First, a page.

Suffolk dining sparks student discourse

Students+dining+in+Smith+Cafe+in+the+Samia+academic+center

James Bartlett

Students dining in Smith Cafe in the Samia academic center

After a tumultuous year for the Suffolk University dining service, students’ thoughts about Chartwells are rolling in yet again, one month into the fall semester.

Freshman Gabriel Lebold told The Suffolk Journal that he used to go to Smith Cafe but has since stopped and only goes to Sargent Cafe. When asked why, Lebold shared his experience at Smith Cafe, which changed everything for him. 

“I was eating my soup, and I found hair in it,” he said.

He quickly posted it on social media, and Suffolk Dining’s Instagram account responded within 5 minutes of his post. 

“They offered me a $13 refund for my food,” Lebold said. 

However, Lebold’s concern went beyond his dining dollars. He believes Chartwells must put sanitary measures above all else.

“I feel like they should have re-evaluated how they are preparing food for students because there is no way that any clean dining hall should have hair in their food,” he said.

Freshman Kara Sickle is a vegetarian who has had a somewhat different experience with Chartwells this semester. Sickle often finds herself eating at Samia or 73 Tremont Cafe.

“I love 73, and I feel like it’s a fancy restaurant when I order my sandwich. I feel like I’m just in a different world. It’s like a luxury,” said Sickle.

Sickle expressed that she hasn’t had any issues herself yet, but remarked on a few things that have improved since the start of the semester.

“I’ve seen other people post their concerns about it. For me, the only thing was that originally, with the veggie burgers on the grill at Samia, they didn’t do anything to cook it, but now they do. They added a whole aluminum piece on the grill, so it doesn’t touch other things,” Sickle said. 

Sickle said she doesn’t mind her food touching the grill by itself but said, “It shows they are trying to go the extra mile to ensure there’s no cross-contamination.”

Smith cafe cafeteria (James Bartlett)

Sickle added that dining halls are still struggling to diversify meals for students with dietary restrictions, resulting in repetitive meals.

“In Samia, they normally have a main vegan entree every day, which a lot of days it’s just tofu. Other than that, you just kind of have to find the things you can have,” she said.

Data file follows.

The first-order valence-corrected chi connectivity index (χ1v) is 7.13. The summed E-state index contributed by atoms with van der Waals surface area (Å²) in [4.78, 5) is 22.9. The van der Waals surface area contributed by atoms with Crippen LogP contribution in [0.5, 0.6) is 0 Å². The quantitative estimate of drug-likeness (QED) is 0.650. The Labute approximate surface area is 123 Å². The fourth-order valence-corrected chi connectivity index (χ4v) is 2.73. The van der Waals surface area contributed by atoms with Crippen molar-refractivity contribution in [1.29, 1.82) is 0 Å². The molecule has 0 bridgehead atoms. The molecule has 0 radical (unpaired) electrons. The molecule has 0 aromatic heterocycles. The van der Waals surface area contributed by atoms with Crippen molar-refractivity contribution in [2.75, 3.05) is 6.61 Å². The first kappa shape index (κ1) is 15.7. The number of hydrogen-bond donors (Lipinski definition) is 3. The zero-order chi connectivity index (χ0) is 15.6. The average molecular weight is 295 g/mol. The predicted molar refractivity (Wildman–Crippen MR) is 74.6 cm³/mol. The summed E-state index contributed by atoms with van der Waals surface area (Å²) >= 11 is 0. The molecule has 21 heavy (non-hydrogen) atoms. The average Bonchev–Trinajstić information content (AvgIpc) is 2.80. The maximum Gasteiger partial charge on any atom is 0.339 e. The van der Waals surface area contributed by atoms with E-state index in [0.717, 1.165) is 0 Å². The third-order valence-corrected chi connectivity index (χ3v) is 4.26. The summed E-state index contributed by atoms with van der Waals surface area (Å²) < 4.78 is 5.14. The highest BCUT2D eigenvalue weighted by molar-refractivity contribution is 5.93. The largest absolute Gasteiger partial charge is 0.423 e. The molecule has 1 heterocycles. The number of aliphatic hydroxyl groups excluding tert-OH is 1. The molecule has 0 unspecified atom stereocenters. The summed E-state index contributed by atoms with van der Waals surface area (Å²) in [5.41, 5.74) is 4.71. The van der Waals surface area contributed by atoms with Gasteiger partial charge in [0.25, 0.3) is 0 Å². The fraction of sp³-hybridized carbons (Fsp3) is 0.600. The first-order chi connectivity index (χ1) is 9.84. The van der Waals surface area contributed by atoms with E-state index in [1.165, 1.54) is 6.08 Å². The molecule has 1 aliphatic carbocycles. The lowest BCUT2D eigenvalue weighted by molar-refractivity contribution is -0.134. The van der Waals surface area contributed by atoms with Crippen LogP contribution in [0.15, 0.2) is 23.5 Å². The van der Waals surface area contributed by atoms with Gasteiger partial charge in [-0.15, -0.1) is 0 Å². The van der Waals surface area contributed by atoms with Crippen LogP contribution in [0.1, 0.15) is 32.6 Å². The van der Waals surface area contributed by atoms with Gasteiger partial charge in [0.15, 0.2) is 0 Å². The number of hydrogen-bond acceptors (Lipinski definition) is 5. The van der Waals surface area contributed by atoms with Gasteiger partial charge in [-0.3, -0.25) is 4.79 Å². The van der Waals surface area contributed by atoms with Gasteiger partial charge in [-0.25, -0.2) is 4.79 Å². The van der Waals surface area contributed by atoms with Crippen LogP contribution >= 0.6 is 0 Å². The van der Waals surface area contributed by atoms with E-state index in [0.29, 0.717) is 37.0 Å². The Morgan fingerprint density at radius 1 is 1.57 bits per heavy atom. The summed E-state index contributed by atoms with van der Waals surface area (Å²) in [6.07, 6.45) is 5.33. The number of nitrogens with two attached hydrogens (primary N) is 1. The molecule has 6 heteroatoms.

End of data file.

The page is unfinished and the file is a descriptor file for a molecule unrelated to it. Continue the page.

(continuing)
One positive for Sickle this semester has been Samia’s kitchen staff.

 “Just interacting with them and trying to get to know them more, that’s definitely been a highlight of having to go get food there,” she said.

Freshman Christopher Bell also had words of praise for Suffolk’s Sargent Cafe.

“I like that I get to watch them make the food in front of me, but they don’t have a lot of diverse options. However, there’s always at least one thing I like,” Bell said.

Suffolk’s General Manager of Dining Bob Cirame said Chartwells is always striving to satisfy the needs of students, though unplanned supply challenges are more common than ever.

“Our team is constantly working to improve the student dining experience. Like many in the food service industry, we have encountered challenges with product delivery schedules. We appreciate the campus community’s patience as we get creative in the kitchen when ordered ingredients do not arrive,” said Cirame.

Cirame added that they have been facing staffing challenges but are working hard with new management to support hiring more food service workers.

“There’s nothing more important to our dining team than the health and safety of the campus community. In addition, all of our managers, supervisors and associates have been Serve Safe certified at our welcome back meeting in August,” Cirame said.

Cirame also shared areas they feel they have grown and improved on since last year, commenting on their latest additions to some of the dining halls, such as rotating dinner stations that feature two culinary concepts at Samia and Sargent Cafe. 

“Our team has continued training for our associates around our avoiding gluten, vegetarian and vegan identifiers for each station. In addition, students can customize pasta to fit allergies, as we offer gluten-free pasta and vegan sauce upon request,” said Cirame.

Suffolk dining shared that their team will be gathering additional student feedback on Oct. 17 and Oct. 18 at their annual Voice to Vision Survey tables, where students are encouraged to provide feedback in person or via the survey online.